From that start, I should be more precise, since otherwise, the title length will make most of the people be confused. So in fact, the story is like this, you usually have a bunch of VPSs or Linux machines but you like to have also a web server on your local machine that happens to run windows. And for that even though when you deploy a web app you might use another type of server, we all know that currently if you use a Windows-based machine you better go with apache. Only that in some recent windows ports(around the time of the first php7 official releases) of apache either from ApacheLonge or Apache Haus, I got some problems with running them under HTTP protocol. ( some request just were unresponsive)

Long story short, I said to myself why even listen on HTTP when I can use just HTTPS, and so I set a subdomain, in this case, to point to my Pfsense home router then from my firewall I did a port forward on 8443 to point to my workstation then I set the proxy that responded to and to redirect on

Why I use port 8443?, for three reasons first 8443 is a port allowed to pass Cloudflare proxy they have a shortlist of those allowed ports including this one, so from that list 8443 seemed like the most appealing. (After all, is obvious that is just a 443 with 8 in front). Secondly, ports 80 and 443 were proxied by a Linux server and used for other means. And the third motive is that we involve after all just a web developer station so a custom port should be appropriate.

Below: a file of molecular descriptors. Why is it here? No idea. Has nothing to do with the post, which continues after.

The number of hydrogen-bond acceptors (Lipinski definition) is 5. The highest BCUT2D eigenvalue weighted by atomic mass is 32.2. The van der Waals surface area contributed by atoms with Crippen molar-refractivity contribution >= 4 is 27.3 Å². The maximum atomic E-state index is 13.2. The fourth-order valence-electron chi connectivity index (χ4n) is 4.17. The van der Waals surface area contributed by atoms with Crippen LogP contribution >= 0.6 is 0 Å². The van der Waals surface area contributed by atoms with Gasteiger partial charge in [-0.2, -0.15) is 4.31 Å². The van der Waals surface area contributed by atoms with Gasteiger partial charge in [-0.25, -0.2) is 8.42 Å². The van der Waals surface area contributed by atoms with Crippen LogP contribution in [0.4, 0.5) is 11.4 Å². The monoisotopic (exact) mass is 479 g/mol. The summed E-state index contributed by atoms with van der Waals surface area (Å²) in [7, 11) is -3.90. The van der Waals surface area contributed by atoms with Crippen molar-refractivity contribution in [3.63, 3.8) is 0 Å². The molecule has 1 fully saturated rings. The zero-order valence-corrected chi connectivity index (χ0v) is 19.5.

At this point, it is almost futile to stop HTTP listen from apache as it will not be accessible from outside the local network, but why not stop it, there is no reason why we shouldn't do it so if you want to stop Apache from li we just get rid of Listen 80 line from our apache config.

For my HTTPS I set a VirtualHost directive as this:

<VirtualHost *:8443>
  SSLEngine on
  SSLCertificateFile "${SRVROOT}/conf/ssl/"
  SSLCertificateKeyFile "${SRVROOT}/conf/ssl/"
   DocumentRoot "E:/www/www"
	CustomLog "${SRVROOT}/logs/ssl_request.log" \
          "%t %h %{SSL_PROTOCOL}x %{SSL_CIPHER}x \"%r\" %b"
	<Directory "${SRVROOT}/htdocs">
		Options Indexes Includes FollowSymLinks
		AllowOverride All
    Require all granted

Also, I set some custom HTTP error pages just for the heck of it you can download those pages with the link below:
[download id="2"]

Also you can set them with this directives like(but I assume this is common knowledge):

ErrorDocument 500 "/errors/500.html"
ErrorDocument 404 "/errors/404.html"
ErrorDocument 403 "/errors/403.html"